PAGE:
Securing the IoT: How guidance is addressing security concerns

Securing the IoT: How guidance is addressing security concerns

As the IoT continues to grow, questions about the security of devices continue to be raised. How can guidance from the UK government help to address these concerns?

By Daniel Gibson

22 Mar 2021

The number of Internet of Things (IoT) devices in use is estimated to go from 31 billion devices in 2020 to near 35 billion by the end of 2021 (Leftronic 1).

The IoT encapsulates not only personal computers and smartphones, but also devices with any type of communication method that allows them to connect to a network, whether through Wi-Fi, Ethernet, or otherwise. This means that microcomputers the likes of which can be found in a variety of household appliances such as smart fridges, smart toasters, and baby monitors, all make up part of the IoT alongside devices usually expected to be connected to the internet. The data and information exchanged by these devices is something that varies greatly, from information on the stock levels of a smart fridge, to the audio and video from a smart home security system. In 2018 approximately 2.5 quintillion bytes of data were exchanged each day over the internet (Forbes2). It stands to reason that a notable portion of this data generated can be attributed to IoT devices.

Given the broad spectrum of the areas these devices have reached, it is increasingly difficult to ensure a uniform approach to security. The steps needed to secure a smart fridge could be quite different to securing an internet connected children’s toy. With this in mind, the UK government has established guidance on security measures that organisations can implement on their products to reduce the possible attack surface. This blog post will sample the research that has been done around the security of IoT devices, the current guidance attempting to secure them, what a supplier can do to help keep customers secure, and what customers can do to maintain that protection.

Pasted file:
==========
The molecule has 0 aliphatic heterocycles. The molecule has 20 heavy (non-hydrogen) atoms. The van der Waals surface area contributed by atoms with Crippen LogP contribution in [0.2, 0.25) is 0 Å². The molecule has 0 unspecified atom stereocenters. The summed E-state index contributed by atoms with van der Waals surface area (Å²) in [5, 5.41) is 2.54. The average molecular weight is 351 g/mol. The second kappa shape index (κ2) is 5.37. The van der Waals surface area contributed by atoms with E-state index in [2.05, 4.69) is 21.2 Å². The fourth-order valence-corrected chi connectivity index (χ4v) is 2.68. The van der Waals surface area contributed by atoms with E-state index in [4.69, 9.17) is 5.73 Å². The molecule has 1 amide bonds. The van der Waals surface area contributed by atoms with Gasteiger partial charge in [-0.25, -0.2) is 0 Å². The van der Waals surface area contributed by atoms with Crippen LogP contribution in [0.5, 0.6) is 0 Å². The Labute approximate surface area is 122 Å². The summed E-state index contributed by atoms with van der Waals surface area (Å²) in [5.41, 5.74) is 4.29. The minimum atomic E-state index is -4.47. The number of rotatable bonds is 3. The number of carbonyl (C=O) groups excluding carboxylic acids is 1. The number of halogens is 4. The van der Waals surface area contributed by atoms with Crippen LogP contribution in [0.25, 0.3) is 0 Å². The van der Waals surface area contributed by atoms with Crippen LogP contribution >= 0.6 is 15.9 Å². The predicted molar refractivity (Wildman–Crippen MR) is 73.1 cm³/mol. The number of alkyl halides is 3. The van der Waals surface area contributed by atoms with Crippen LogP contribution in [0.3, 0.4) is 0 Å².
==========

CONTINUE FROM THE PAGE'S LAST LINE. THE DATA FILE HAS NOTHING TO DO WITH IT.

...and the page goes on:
Past Issues

Discovery of issues affecting devices in this area is not an uncommon occurrence, with a number of high profile cases having been raised in the past. An example of this is the Cayla children’s smart doll that was found to not be as secure as initially hoped, prompting an official German watchdog to recommend that parents destroy the doll over hacking fears. (BBC News3). The dolls are designed to record the child's voice and answer questions they ask via the internet. Unfortunately, due to an unsecured embedded Bluetooth device, an attacker could listen to and talk to the child playing with the doll.

Increased concern over the security of IoT devices has prompted a number of studies into the security of these devices, in turn giving us a view of the most common issues affecting them. Research carried out by Context in partnership with Which? in 2017 found it possible to exploit a Furby Connect 4 to upload custom graphics and audio to be played by the device. This was due to the Bluetooth functionality implemented on the device at that time being both unencrypted and unauthenticated (no password was required for use). The team were able to construct an update including custom audio and animations and then upload them to the device under the guise of being a legitimate update to the device from Hasbro.

Research conducted by a UK researcher against a randomly selected smart baby monitor discovered a number of issues including:

  1. Web Service Running as Root – The device hosts a web server which has the highest permissions possible on the device. As such an attacker is able to leverage this to view and download sensitive documents from the device such as video recordings etc.
  2. Outdated Kernel With Known Vulnerabilities – The firmware of the product is affected by known vulnerabilities which in this case could allow full compromise of the device.
  3. Insecure Services Running (Telnet) – Insecure services can be used to communicate with the product, increasing the number of ways an attacker could attempt to compromise the device. In this case the service running is Telnet which is affected by a number of issues detailed later.

Each of the issues described above represent a significant security threat to the assessed devices and could contribute to an attacker having access to either a live feed or recording from the device.